How to Program

I can hear your thoughts.  You're thinking, "I already know how to program."  Of course  you do, or you wouldn't be reading this.  But bear with me, because what follows will make you a better programmer.

First, design, design, design.  Think through exactly what you want the program to do, even if the requirements are spelled out in a class assignment.  Make sure your classes do only one thing, and do it well.  Make your functions even more specific.  Don't expose private methods or properties.  Of course.

Second, when you write a function, go over it line by line before you ever compile your program.  Among other things, do the following:

  • Make sure the function has only one way to return.
  • Make sure, if you have opened a file, you have closed it.
  • Look at each loop, each statement, and make sure it does what you want.  Make sure the loop can terminate.
  • If a statement can cause an error, make sure you have try/catch blocks.
  • If you use variables in a loop, make sure you have initialized them outside of it.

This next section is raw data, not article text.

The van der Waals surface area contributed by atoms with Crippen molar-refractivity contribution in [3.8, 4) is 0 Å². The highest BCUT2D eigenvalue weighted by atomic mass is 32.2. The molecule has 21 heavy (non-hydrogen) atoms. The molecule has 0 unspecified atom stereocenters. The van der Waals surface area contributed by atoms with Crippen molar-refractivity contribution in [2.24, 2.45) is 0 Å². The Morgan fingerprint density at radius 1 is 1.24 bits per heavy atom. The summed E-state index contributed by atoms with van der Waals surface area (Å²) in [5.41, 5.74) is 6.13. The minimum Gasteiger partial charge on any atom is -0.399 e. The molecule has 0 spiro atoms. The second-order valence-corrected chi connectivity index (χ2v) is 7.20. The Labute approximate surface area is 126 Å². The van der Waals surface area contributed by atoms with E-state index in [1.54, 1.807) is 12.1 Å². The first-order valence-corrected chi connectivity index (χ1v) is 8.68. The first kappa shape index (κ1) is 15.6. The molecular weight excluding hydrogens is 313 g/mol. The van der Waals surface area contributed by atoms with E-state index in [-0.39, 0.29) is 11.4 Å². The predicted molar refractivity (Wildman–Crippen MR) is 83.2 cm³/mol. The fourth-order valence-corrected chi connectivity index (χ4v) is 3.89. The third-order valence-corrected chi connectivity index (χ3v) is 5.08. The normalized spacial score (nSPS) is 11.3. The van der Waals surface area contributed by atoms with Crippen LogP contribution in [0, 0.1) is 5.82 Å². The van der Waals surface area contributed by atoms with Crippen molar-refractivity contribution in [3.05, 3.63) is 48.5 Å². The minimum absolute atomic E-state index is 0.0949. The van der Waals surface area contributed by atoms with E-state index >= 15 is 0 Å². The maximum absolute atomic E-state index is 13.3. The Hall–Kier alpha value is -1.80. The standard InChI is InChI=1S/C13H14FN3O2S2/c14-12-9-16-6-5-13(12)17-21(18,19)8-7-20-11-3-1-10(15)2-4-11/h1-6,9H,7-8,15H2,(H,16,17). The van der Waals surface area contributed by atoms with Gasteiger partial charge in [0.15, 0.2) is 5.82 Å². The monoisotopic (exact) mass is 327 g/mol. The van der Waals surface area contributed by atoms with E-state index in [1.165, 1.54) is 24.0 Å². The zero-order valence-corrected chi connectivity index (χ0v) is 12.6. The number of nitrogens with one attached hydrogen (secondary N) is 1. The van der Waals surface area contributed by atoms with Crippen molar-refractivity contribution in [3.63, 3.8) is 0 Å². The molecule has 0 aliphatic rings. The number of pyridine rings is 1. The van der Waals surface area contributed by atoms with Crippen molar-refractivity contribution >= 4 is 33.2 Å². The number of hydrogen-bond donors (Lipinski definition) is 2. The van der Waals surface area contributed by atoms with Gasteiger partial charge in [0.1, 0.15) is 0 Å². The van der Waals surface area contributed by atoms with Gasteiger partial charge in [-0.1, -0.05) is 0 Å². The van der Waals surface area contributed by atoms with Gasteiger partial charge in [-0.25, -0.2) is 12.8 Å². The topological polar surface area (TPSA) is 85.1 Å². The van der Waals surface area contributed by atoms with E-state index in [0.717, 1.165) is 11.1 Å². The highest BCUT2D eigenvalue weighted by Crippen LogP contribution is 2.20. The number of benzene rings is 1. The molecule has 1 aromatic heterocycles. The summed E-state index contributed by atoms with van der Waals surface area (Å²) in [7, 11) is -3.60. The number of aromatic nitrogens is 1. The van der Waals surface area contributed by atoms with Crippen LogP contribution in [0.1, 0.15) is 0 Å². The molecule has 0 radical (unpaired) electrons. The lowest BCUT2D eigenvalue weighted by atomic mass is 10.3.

This can be surprisingly hard while you're actually writing the code.

Third is the "yellow pad" technique.  Get a scratch pad and a pen, then do the following:

  1. Bring up your program with the debugger and start testing each feature.  Be methodical.  Test one part thoroughly before going on to the next.
  2. As you encounter a problem, write it on the yellow pad.  I usually number the problems.
  3. Find as many problems as you can, using the debugger to get around issues so you don't have to recompile to keep testing.
  4. Once you hit a point where you can't keep testing, or you have more than 10 problems, stop, fix each one, and put a checkmark next to it to indicate that you think you fixed it.
  5. Test again to make sure you actually fixed everything.  As you determine that a problem has been fixed, cross it off your list.  If it isn't fixed, leave it.  As you find new problems, add them to the end of the list.
  6. Repeat the process until you cannot find any problems.

The preceding points and the following observations are based upon years of writing production code.  I'm not pretending that these originated with me; you can find them in most software engineering books.  They're common sense.

  • The cost of fixing a problem increases dramatically with the time elapsed after writing the original code.  Not having a bug in the first place, by designing well and checking your code, is best.
  • Every time you edit a program, you risk introducing more bugs.  Thus limit the number of times you need to edit.
  • Usually, it costs, in terms of time, very little more to fix two problems than to fix just one during an editing session.